I thought that it would be helpful for people to have some suggestions on what to look for when purchasing a kitten that will become a member of your family.
IMPORTANT ! PLEASE READ THIS PARAGRAPH ! Any ragdoll that you find should have been DNA tested, or it parents DNA tested, for HCM (hypertrophic cardiomyopathy) and for both the RD and the MC mutations. Do NOT believe stories that these tests are no good as this is not true and just an excuse to not test. I was one of the breeders to get this research started and so know a great deal about it. Ask the breeder if they are doing this testing before you buy a ragdoll from them and ask them for documention from either NCSU or UC DAVIS. Some breeders are now saying that their cats are "screened" for heart disease or that they are tested by DNA but they are NOT ! ALL breeders should be working with ragdolls that are not carrying these deadly mutations. Do not take their word for it. It is important to the future health of your kitten. I have posted links for the DNA tests pages at NCSU and UC Davis on my links page.
A ragdoll kitten should NOT be a mixed breed. Beware if it looks like there are other breeds in the house or the litter. We have read of some that are mixed with Persians and Himilayans and are saying they are ragdolls. They are NOT. Our breed is suppose to have a non-matting coat and mixing with other breeds, especially Himilayans and Persians will not produce the right type of coat nor facial structure. Ragdolls that are true purebred Ragdolls have only ragdoll parents in their pedigree and are NOT mixed with other breeds.
You will also see minks and solids advertised. These are not accepted colors in the ragdoll standards. They are not even registerable in CFA and are not recognized colors in TICA. Ragdolls have BLUE eyes. Minks have aqua eyes and solids have all differnt color eyes. These cats are not more "valuable" then the real ragdoll that meets the standards
A kitten should NEVER go home before 11 to 12 weeks old. These kittens are not ready to leave their siblings at an early age. I've seen people that say that the kitten is ready at 8 weeks old and this is not true with a Ragdoll kitten. They are slow developers and need to be weaned at around 7 weeks old and then be with their siblings and other cats for the remaining time. Also socialization is so very important with this breed. They need to be out in the house and handled during this time to make a brave and loveable kitten that is ready to move to a new home.
Be sure that your new kitten have had that vaccination at least two weeks before they go home for the kitten's protection. Vaccinations do not work until two weeks after they are given. Vaccine reactions can show up 10 days to two weeks after it has been given too so never take home a kitten that has just had a vaccination.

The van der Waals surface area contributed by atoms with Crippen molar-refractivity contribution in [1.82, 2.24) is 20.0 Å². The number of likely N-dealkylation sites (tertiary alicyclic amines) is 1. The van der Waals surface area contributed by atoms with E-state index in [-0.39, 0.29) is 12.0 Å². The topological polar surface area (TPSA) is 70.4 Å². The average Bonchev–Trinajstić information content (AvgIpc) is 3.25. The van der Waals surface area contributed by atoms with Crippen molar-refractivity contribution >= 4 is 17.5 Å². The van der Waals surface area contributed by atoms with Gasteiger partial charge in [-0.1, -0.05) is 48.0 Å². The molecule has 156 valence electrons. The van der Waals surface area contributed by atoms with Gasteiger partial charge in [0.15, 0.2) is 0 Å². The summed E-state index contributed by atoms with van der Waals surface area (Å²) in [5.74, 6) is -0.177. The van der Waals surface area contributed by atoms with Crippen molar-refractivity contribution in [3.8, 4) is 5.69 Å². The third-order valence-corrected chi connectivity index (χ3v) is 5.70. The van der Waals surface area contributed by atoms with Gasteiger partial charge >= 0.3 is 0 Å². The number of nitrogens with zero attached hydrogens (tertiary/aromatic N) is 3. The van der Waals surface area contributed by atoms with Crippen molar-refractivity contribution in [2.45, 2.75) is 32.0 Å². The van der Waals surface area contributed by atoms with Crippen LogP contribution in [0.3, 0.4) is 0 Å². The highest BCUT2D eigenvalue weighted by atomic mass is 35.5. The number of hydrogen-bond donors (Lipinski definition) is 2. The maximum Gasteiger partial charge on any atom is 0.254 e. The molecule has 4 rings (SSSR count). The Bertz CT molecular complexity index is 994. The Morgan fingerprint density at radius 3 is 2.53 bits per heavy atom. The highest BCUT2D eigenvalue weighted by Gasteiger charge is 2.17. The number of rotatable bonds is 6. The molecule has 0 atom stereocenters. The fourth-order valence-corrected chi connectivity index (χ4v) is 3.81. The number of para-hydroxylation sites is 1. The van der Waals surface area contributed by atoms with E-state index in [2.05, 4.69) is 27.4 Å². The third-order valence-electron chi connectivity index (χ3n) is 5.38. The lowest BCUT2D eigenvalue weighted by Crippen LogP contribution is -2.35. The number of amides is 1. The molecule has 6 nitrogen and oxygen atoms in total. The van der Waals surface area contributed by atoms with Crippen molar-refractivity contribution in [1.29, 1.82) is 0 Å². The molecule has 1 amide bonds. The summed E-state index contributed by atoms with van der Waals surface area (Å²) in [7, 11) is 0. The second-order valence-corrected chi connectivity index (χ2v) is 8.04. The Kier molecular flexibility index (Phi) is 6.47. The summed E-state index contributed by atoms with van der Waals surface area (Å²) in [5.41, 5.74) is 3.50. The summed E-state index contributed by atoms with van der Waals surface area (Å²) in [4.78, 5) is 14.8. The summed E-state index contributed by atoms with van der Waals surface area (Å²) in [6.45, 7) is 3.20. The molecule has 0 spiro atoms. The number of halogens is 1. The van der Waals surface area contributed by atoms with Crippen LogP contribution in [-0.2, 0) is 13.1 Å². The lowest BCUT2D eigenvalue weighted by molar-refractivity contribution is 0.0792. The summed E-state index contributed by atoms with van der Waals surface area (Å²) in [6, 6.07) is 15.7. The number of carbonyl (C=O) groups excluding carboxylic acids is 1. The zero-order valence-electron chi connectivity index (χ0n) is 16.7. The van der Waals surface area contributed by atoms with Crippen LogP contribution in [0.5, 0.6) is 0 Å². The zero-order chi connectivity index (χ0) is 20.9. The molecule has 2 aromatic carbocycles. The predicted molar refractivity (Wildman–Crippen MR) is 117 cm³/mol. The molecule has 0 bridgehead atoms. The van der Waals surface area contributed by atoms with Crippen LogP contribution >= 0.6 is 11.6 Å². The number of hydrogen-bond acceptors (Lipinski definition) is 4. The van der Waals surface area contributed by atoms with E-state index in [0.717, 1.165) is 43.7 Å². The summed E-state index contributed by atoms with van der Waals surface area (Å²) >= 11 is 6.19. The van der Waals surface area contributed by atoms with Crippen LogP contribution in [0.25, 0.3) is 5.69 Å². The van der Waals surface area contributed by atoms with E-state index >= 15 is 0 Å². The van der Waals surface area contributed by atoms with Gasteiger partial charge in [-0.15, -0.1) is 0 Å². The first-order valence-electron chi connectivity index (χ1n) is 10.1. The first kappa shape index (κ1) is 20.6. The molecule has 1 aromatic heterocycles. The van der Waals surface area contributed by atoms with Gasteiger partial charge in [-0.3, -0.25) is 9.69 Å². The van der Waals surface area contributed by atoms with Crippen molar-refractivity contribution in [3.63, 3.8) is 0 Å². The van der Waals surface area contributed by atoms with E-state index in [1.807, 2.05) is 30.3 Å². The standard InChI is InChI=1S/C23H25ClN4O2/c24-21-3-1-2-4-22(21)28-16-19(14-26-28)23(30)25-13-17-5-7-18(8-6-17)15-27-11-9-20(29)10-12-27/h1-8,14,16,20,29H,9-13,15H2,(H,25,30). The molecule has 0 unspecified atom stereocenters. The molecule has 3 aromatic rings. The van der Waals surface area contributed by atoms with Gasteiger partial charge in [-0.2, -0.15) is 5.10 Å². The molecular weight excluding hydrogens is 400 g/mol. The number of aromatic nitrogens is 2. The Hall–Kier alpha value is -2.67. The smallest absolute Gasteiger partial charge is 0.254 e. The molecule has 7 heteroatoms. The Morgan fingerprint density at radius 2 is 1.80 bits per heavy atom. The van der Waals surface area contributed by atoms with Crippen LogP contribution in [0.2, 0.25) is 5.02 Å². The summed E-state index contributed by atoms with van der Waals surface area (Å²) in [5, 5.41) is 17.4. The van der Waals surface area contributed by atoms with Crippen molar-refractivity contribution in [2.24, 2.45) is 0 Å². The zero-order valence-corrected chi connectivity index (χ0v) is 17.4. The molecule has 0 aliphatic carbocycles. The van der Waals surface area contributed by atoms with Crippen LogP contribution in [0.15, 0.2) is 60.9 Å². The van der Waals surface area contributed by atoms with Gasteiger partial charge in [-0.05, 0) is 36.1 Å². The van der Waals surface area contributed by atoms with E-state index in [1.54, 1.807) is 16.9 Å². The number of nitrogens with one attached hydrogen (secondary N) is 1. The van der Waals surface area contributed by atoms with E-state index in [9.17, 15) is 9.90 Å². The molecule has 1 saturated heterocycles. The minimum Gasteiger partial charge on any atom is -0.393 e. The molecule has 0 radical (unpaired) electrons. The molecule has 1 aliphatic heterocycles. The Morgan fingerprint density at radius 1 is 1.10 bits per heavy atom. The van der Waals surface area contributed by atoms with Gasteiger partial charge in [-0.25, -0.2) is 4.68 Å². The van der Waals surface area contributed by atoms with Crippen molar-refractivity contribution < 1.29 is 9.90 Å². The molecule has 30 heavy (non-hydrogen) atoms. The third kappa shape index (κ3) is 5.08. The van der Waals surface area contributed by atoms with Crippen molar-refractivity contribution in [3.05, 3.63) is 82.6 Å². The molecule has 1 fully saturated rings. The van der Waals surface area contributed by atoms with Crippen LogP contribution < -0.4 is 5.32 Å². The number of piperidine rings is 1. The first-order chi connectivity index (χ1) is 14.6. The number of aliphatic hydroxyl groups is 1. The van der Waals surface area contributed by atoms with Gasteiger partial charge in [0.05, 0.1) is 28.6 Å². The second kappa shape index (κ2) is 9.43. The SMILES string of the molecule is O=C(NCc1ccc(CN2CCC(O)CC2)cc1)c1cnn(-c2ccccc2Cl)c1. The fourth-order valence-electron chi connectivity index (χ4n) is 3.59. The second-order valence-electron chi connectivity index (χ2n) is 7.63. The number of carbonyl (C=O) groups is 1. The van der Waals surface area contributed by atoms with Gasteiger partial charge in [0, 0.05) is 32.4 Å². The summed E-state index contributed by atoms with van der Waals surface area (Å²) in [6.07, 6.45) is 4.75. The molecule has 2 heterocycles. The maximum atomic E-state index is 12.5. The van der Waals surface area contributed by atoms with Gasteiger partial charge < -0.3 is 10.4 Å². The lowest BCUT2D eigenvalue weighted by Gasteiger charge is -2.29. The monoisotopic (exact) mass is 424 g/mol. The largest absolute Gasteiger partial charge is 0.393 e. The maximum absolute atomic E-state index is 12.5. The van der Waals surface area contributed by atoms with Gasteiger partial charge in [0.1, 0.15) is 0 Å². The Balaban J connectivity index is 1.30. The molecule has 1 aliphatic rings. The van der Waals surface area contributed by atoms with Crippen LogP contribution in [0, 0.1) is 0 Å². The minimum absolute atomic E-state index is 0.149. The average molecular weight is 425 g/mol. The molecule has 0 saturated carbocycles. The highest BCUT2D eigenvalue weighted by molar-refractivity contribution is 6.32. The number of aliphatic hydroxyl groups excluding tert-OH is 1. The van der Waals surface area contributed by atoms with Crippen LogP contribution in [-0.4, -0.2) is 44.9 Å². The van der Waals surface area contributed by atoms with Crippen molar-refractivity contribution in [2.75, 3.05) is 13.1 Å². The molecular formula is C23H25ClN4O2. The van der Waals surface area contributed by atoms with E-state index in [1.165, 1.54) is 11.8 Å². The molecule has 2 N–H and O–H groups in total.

Your kitten and its parents should be raised in a home situation and not in a cage!!
You kitten should be able to be registered and with ONLY one of these nationally run organizations that have breed standards, sanction shows, registration, etc. These organizations are CFA (Cat Fanciers Association), TICA (The International Cat Association) and ACFA (American Cat Fanciers Association). Even though this kitten is going to be a pet, getting its papers tells you that at least the breeder has taken the time and has the knowledge to know who the parents are and be familiar with the registration process.
You should feel comfortable with your breeder and know that you can ask questions at a later date. You should also get a health guarantee with your kitten. A guarantee should protect you from genetic problems that could arise in the coming years and should be longer than a 30 or 90 days type of guarantee or, worse yet, no guarantee at all!
Beware if a kitten is available as soon as you call. Be sure that this breeder is not a mass breeder that is just cranking out kittens with no regard to their welfare or their best interests. Most of the good breeders, that I know, have a waiting list because we spend a lot of time with each kitten in every litter and you can't do this with a large amount of kittens being produced. There is a big difference in the kittens that are produced in a cattery with smaller number of litters produced in a year or at a time.
Beware if the kittens at a breeder are "cheaper". It costs the most to raise a kitten after it is weaned. They are sold younger and cheaper by uncaring breeders to keep the cost down (thus raising profits) and to eliminate the time that is needed to be put into them. At this age, however, is when all of the socialization is so important in the Ragdolls.
Don't buy a kitten because you "feel sorry for it". You can be asking for a pack of problems and continue the breeding practice of a bad breeder.
Buying a purebred kitten should be a fun adventure and a rewarding experience with a breeder that cares about what they are producing and constantly is working to be sure that the kittens that are produced are the best in health and temperament.
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